Dispatches from Nowhere
Send me a message.
My Face.
Things and Stuff.
Find me elsewhere.
Have you seen a girl with hair like this?
My friends.
I had fun, once. It was awful.
Posted on 22nd Jul at 7:43 PM, with 239,962 notes




bringing this back around just in case you’ve had a bad day

my favorite thing about this post being popular is that people like you are using it to cheer other people up, that is rad, thank you for being rad

58 Essential Dance GIFs

Posted on 22nd Jul at 11:00 AM, with 113,319 notes

Harry and Ron: A Friendship in GIFs. 

Posted on 21st Jul at 12:00 PM, with 216 notes
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Posted on 21st Jul at 4:00 AM, with 2,367 notes


     Here, we have the Saturn V rocket, housed inside the Apollo/Saturn V Center at Kennedy Space Center near Titusville, Florida, just a few miles from Launch complex 39, where these beasts once roared into the sky.

     When we look at the enormous first stage of the Saturn V rocket, called an S-IC, we think “spaceship”. Truthfully, the Saturn V first stage never actually made it into space. The stage only burned for the first 150 seconds of flight, then dropped away from the rest of the rocket, all while remaining totally inside Earth’s atmosphere. The S-IC stage is merely an aircraft.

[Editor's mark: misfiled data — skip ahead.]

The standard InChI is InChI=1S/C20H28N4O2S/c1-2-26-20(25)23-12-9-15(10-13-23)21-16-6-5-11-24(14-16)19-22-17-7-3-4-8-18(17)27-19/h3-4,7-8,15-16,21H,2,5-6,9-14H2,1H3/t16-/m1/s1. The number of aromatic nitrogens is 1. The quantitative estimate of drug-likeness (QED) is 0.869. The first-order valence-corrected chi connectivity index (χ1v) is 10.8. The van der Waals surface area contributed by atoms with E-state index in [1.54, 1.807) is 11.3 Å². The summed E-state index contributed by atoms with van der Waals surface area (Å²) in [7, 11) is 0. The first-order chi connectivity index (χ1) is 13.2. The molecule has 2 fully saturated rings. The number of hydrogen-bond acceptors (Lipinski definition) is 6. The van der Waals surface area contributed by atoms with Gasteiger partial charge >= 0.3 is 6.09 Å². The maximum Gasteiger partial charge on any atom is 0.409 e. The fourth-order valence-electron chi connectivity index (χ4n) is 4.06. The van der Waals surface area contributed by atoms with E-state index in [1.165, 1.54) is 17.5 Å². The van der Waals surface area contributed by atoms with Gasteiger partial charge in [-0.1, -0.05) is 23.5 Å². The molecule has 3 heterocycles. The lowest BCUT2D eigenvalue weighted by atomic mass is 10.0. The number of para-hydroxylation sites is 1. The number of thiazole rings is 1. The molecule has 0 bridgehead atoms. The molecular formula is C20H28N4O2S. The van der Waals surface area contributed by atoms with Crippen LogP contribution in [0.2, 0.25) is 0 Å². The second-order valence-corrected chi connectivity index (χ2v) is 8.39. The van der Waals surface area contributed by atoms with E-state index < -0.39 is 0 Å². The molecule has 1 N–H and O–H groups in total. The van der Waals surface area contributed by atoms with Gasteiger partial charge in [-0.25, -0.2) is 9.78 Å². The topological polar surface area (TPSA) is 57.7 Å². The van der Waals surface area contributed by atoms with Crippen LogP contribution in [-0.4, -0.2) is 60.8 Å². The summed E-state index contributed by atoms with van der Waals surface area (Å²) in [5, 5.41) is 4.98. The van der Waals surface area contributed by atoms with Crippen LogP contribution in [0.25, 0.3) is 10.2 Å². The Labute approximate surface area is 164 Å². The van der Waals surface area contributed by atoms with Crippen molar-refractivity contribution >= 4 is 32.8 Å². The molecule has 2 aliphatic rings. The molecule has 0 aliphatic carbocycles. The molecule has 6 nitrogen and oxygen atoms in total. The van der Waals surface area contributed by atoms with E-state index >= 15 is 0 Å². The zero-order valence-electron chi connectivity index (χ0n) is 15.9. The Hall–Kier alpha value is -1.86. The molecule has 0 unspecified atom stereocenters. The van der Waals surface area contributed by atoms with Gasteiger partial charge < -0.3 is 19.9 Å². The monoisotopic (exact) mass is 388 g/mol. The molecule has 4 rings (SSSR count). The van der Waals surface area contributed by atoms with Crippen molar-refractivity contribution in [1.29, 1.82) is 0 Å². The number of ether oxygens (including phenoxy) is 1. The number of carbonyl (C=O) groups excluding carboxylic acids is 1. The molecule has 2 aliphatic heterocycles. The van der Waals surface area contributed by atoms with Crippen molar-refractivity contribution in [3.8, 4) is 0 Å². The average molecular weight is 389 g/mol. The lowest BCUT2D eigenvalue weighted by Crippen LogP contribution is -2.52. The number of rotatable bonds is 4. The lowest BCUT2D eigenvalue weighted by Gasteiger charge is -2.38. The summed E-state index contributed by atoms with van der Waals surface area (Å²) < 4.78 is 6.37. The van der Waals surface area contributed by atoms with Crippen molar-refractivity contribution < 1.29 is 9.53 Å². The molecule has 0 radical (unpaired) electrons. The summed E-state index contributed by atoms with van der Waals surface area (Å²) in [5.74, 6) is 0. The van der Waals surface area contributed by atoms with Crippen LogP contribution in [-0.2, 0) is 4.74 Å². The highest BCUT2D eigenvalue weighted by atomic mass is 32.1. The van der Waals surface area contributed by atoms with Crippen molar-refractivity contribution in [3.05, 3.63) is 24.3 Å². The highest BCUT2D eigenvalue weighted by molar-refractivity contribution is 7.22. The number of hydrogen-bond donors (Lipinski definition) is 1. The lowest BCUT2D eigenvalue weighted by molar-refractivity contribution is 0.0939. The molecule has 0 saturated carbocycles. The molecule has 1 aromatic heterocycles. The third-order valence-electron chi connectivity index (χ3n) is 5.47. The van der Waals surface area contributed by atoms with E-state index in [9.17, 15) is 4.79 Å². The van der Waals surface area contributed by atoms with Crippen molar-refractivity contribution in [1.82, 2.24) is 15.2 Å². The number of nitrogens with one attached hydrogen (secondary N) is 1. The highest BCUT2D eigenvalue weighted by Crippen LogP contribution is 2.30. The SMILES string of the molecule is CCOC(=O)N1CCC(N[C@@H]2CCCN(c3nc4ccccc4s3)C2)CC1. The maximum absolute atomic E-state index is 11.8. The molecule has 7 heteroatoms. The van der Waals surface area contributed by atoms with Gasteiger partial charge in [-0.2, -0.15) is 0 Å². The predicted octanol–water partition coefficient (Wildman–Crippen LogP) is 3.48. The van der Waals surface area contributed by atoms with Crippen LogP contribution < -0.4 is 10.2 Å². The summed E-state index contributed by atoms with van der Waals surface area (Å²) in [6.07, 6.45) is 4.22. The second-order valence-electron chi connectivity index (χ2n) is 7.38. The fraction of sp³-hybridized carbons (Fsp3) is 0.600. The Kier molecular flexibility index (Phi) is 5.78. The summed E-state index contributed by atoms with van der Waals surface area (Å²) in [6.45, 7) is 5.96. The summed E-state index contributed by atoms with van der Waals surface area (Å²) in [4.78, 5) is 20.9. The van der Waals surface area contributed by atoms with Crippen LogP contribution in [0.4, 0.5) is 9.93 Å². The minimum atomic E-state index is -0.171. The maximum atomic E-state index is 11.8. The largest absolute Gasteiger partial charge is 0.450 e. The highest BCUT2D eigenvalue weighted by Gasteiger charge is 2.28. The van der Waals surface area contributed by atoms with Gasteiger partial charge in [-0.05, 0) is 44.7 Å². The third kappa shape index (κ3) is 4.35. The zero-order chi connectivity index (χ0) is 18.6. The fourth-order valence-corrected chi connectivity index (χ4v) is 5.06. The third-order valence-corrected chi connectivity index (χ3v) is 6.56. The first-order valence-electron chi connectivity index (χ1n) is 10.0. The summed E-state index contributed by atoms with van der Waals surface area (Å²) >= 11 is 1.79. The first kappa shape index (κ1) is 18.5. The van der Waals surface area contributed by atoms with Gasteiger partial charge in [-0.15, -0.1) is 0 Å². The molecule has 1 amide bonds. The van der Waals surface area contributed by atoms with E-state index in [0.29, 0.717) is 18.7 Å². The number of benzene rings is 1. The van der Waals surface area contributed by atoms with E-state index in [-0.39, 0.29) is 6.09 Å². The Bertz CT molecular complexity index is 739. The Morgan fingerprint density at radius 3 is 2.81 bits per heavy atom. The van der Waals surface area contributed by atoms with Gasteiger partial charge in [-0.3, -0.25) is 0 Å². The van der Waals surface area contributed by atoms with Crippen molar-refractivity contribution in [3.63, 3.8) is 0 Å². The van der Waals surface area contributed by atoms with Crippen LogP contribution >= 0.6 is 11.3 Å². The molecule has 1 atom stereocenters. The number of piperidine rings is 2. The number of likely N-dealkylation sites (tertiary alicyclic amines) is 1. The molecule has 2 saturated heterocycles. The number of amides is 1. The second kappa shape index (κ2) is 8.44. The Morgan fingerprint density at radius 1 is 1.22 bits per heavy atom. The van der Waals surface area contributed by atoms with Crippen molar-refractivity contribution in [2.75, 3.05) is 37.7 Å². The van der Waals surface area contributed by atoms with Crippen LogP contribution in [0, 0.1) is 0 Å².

Even more truthfully, the S-IC stage displayed here at the Apollo/Saturn V Center at the Kennedy Space Center in Florida, never flew at all. It is a static test article, fired while firmly attached to the ground, to make sure the rocket would actually hold together in flight. Obviously, these tests were successful, (e.g. she didn’t blow up), and she sits on our Apollo museum today. I wrote more about this particular stage in a previous post, (click here to view.)

     The rest of the rocket, the second and third stages, called the S-II and S-IVB stages, did fly into space. The S-II put the manned payload into orbit, and the S-IVB was responsible for initially propelling that payload from earth orbit to the moon, an act called “trans-lunar injection” (TLI).

     The particular rocket in this display, except for the first stage, is called SA-514. 514 was going to launch the cancelled Apollo 18 and 19 moon missions.

     The command/service module (CSM) in the photos is called CSM-119. This particular capsule is unique to the Apollo program, because it has five seats. All the others had three. 119 could launch with a crew of three, and land with five, because it was designed it for a possible Skylab rescue mission. It was later used it as a backup capsule for the Apollo-Soyuz Test Project.


Posted on 20th Jul at 12:00 PM, with 60 notes

Winterworld #4 Cover by Butch Guice Colors by Diego Rodriguez
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Winterworld #4 Cover by Butch Guice Colors by Diego Rodriguez

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